Monday, November 12, 2012

Thoughts on War and Peace (September 11, 2007)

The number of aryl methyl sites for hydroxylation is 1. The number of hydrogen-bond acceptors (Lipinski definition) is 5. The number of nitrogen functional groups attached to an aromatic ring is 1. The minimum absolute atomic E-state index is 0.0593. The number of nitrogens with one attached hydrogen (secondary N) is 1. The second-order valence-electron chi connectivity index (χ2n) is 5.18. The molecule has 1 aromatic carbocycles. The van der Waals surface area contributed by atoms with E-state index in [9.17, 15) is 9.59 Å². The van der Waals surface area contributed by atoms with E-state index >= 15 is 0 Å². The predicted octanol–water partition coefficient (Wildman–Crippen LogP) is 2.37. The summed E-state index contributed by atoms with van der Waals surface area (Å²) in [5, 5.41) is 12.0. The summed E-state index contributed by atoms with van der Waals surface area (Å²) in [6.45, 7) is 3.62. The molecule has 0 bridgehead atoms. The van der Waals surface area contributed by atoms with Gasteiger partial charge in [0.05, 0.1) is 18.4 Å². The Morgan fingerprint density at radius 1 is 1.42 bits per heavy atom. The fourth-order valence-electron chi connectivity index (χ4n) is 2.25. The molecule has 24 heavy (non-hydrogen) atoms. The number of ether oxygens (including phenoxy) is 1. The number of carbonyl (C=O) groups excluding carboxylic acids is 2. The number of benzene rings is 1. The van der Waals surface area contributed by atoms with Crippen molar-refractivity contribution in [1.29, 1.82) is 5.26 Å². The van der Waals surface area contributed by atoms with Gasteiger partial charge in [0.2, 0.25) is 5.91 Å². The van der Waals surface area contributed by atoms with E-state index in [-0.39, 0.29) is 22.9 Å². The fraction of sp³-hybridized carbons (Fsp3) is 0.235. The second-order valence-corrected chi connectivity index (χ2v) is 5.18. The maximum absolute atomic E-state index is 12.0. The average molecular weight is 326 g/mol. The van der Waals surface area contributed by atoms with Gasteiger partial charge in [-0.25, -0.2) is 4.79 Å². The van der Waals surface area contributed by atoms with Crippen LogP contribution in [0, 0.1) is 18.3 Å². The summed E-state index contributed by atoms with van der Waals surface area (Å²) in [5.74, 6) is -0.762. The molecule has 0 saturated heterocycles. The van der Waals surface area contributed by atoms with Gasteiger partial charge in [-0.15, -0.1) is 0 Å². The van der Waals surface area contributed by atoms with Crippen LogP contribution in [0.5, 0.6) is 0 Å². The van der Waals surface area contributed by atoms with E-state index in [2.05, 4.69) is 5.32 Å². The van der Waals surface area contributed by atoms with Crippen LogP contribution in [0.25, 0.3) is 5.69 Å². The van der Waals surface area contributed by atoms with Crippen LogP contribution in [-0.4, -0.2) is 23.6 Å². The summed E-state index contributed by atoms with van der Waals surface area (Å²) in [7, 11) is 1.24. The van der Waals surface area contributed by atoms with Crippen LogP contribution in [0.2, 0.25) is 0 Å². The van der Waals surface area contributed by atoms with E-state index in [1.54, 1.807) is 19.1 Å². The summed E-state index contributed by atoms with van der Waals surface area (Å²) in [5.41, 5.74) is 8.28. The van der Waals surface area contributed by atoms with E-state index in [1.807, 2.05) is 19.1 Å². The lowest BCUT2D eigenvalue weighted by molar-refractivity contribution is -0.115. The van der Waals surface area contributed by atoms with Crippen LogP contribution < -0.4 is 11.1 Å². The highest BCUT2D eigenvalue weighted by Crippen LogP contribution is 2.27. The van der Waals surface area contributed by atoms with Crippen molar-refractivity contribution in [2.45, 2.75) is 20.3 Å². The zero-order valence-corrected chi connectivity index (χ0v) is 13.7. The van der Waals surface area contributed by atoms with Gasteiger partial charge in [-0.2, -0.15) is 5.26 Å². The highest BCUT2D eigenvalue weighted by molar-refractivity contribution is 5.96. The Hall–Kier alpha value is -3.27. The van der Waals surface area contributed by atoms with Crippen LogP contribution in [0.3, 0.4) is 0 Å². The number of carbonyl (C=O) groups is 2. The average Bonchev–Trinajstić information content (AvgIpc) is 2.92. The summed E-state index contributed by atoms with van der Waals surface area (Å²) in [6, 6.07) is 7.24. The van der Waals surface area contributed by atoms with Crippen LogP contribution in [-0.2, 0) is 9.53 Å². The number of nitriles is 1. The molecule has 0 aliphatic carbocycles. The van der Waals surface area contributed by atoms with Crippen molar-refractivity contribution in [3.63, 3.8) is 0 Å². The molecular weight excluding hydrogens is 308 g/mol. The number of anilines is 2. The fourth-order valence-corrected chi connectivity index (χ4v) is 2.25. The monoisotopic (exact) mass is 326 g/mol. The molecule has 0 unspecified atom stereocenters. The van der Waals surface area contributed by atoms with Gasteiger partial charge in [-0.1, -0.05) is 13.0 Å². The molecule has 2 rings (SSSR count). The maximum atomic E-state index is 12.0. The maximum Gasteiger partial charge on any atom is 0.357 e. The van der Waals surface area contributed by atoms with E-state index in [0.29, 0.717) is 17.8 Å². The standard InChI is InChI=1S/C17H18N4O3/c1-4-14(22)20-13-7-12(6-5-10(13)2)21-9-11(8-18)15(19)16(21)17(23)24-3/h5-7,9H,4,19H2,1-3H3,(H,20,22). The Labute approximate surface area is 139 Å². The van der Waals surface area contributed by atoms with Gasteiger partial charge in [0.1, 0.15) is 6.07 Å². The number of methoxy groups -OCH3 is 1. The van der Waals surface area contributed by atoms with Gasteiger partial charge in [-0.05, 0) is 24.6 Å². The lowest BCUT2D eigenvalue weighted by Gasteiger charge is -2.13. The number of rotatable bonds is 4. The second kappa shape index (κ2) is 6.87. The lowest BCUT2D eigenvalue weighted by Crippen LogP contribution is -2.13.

This is a reprint of last year's September 11 blog. I think it's still absolutely valid, perhaps even more so, with the threat of war with Iran looming on the horizon. Somehow as nations make war against what they decry as evil, evil seems to thrive (on both sides of the conflict) while so many innocents are killed or horrendously maimed for life. Young men who are just beginning to find their place in the world are taken from their families - and far too many never return. September 11, 2006: In my request to September 11th Families for Peaceful Tomorrows for permission to use the following statement, I wrote: "I am troubled by our president's empire-building... but I'm even more troubled by the people whose comments I read advocating bombing Middle Eastern countries back into the Stone Age. The brother-in-law of my matron of honor (at my wedding in 2000) was one who lost his life at the Pentagon in 2001. I continue to grieve for all of those who died and were injured, physically, mentally, and spiritually, as well as for those who lost loved ones. But I don't believe that more violence against innocents will solve the problem." I've just received permission: "Absolutely, spread it far and wide." So here it is, the point of view expressed by many families who are at the heart of the matter. My sincerest wish is for peace in our time. September 11th Families for Peaceful Tomorrows 9/11/06 Statement On September 11th, 2001, members of our families became civilian casualties of terrorism. And while we grieved their loss, we were seized by the urgent desire to spare other families, in any part of the world, the suffering that we were experiencing. In expressing these desires, we heard from others who saw us as kindred spirits. They were from places like Israel and Palestine, Japan, Northern Ireland and South Africa. Each had suffered a similar loss - ”from the terrorism of war and atomic weapons, to the terrorism of state-sponsored violence. Hearing from them, we learned that we were not alone. We also learned that the deaths of our family members, although unique in circumstance, were far from unique in human history. The means were different, but the results were still the same: innocent people dying, families torn apart, traditions and histories cut short. We came to see our losses as happening in a bigger context, one that cut across national boundaries and the confines of time. From those who reached out to us after 9/11, we developed a sense of responsibility to all those who suffered as the result of 9/11: immigrants and other people perceived to be terrorists, targeted by hate crimes and hateful legislation; those who suffered in terrorist attacks from Bali to Beslan; those killed in the train bombings in Madrid and London; and those in Afghanistan and Iraq who continue to suffer under occupation and the terror of war. Today, five years after September 11th, 2001, we see clearly that civilian casualties overwhelmingly have been the common denominator in all that has taken place. We see that the path we have taken has created a world that is less safe, less humane, and less likely to survive. Where we saw children in mortal danger from unexploded cluster bombs in Afghanistan, we now see children in mortal danger from cluster bombs in Lebanon. Where we saw the brutality and inhumanity of Saddam Hussein, we now see the same brutality and inhumanity occurring under U.S. occupation, in Fallujah, in Haditha, in Abu Ghraib. Reverend Martin Luther King, Jr. said, "The ultimate weakness of violence is that it is a descending spiral, begetting the very thing it seeks to destroy. Instead of diminishing evil, it multiplies it. Hate multiplies hate, violence multiplies violence, and toughness multiplies toughness in a descending spiral of destruction.... The chain reaction of evil - hate begetting hate, wars producing more wars - must be broken, or we shall be plunged into the dark abyss of annihilation." We have seen those words become a sad reality. In the days immediately following September 11th, 2001, the world came together with a sense of mutual humanity and mutual purpose. Five years later, we are in a death spiral of increasing violence, increasing terrorism, and increasing civilian casualties. In the days immediately following September 11th, Iranians risked negative consequences by holding spontaneous candlelight vigils for those who had died in America. Five years later, Iran is in the crosshairs of America's next war. In the days immediately following September 11th, the United States could have asked the world to do anything for us. The U.S. government has instead generated anger, fear, death, and profound grief. On the fifth anniversary of September 11th, 2001, we believe it is time for America to end the cycle of violence. It is time for the United States to become a positive force in world affairs. The hope we felt from those who reached out to us - ”those who had, like us, been touched by terrorism, violence and war, continues to resonate. These people, who have been so deeply affected by loss, have a wisdom from which we continue to benefit. It is their wisdom, their strength, and their stories that have kept us going. And it is their wisdom, their strength, and their stories that we hope to share with people across the United States. This year, we have brought to the U.S. 30 people from around the world who have been personally affected by terrorism, violence and war and have chosen to break the cycle of violence. All of us have chosen acts of peace rather than acts of violent revenge. Together, we will create an international network that will share ideas, initiatives and actions. This network will become one of many new efforts to do what the United States could have, and should have, done five years ago: join in common purpose with the rest of the world to end the scourge of civilian casualties - ”the lost children, broken families and futures that have always been the unacknowledged byproducts of violence and war. As we did five years ago, and as we do today, we stand in solidarity with those ordinary people whose lives have been permanently transformed by violence. We pledge to continue that journey of transformation from pain to promise, from fear to fellowship. Martin Luther King, Jr. identified the choice as being chaos or community. Five years after September 11th, we have seen enough of chaos. It is time for each of us to create community with our counterparts from around the globe, and to create a safer and more peaceful world for everyone. September 11th Families for Peaceful Tomorrows used by permission